TIFF 2015: Janis: Little Girl Blue

The life and career of Janis Joplin is told in the documentary Janis: Little Girl Blue. Janis Joplin was born in 1943 in the town of Port Arthur, Texas. Despite having some body image issues, it quite apparent that that the blues-loving Joplin had an excellent singing voice and she rose to fame as the lead singer of Big Brother and the Holding Company. However, Joplin suffered from substance abuse problems, which would ultimately claim her life.

Janis Joplin was a blue-influenced rock singer from the 1960s, known for her sultry voice and the songs “Piece of My Heart” and “Me and Bobby McGee.” However, Joplin is also known in infamy as one of the members of the “27 club,” with her dying of a heroin overdose in the fall of 1970. Janis: Little Girl Blue is made up of much archive and performance footage of the singer, along with interviews with her siblings, band mates, and other people who knew her. The film also features narration by singer Cat Power, who is reading out various letters that Joplin had written.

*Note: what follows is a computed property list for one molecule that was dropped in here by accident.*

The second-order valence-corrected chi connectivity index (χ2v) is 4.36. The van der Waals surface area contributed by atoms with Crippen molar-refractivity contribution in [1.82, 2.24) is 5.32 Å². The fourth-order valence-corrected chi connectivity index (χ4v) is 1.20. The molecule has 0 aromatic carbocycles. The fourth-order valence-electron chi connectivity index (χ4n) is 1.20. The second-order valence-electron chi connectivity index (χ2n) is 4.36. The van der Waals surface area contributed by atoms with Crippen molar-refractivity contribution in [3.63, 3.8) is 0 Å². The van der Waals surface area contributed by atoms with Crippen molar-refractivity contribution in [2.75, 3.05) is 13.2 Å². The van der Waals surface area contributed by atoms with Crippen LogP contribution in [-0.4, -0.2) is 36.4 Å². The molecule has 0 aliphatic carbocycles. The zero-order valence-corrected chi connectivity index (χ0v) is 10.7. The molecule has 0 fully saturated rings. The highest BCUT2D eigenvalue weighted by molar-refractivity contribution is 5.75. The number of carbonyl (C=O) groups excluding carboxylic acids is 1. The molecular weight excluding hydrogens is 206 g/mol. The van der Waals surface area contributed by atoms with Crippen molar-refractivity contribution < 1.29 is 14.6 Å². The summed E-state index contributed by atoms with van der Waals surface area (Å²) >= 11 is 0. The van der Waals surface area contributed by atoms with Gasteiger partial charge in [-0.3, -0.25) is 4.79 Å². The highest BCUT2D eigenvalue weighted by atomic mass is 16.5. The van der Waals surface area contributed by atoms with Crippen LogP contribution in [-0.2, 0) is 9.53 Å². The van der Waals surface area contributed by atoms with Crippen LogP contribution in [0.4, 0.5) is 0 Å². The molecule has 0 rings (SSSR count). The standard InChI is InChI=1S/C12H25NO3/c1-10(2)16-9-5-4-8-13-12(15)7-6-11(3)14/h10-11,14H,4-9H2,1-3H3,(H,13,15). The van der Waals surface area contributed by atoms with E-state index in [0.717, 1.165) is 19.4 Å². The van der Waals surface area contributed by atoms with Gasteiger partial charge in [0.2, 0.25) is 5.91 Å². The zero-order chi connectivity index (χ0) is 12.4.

This has turned into a particularly strong year for autobiographical music documentaries, which has also seen the release of Kurt Cobain: Montage of Heck and Amy. Directed by Academy Award-nominated filmmaker Amy Berg (Deliver Us from Evil, West of Memphis), Janis: Little Girl Blue is a quite fine biography of Janis Joplin, particularly when it comes to the excellent archive and performance footage. This is a documentary most worth checking out by music fans.

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Sean Kelly Author

Sean Patrick Kelly is a self-described über-geek, who has been an avid film lover for all his life. He graduated from York University in 2010 with an honours B.A. in Cinema and Media Studies and he likes to believe he knows what he’s talking about when he writes about film (despite occasionally going on pointless rants).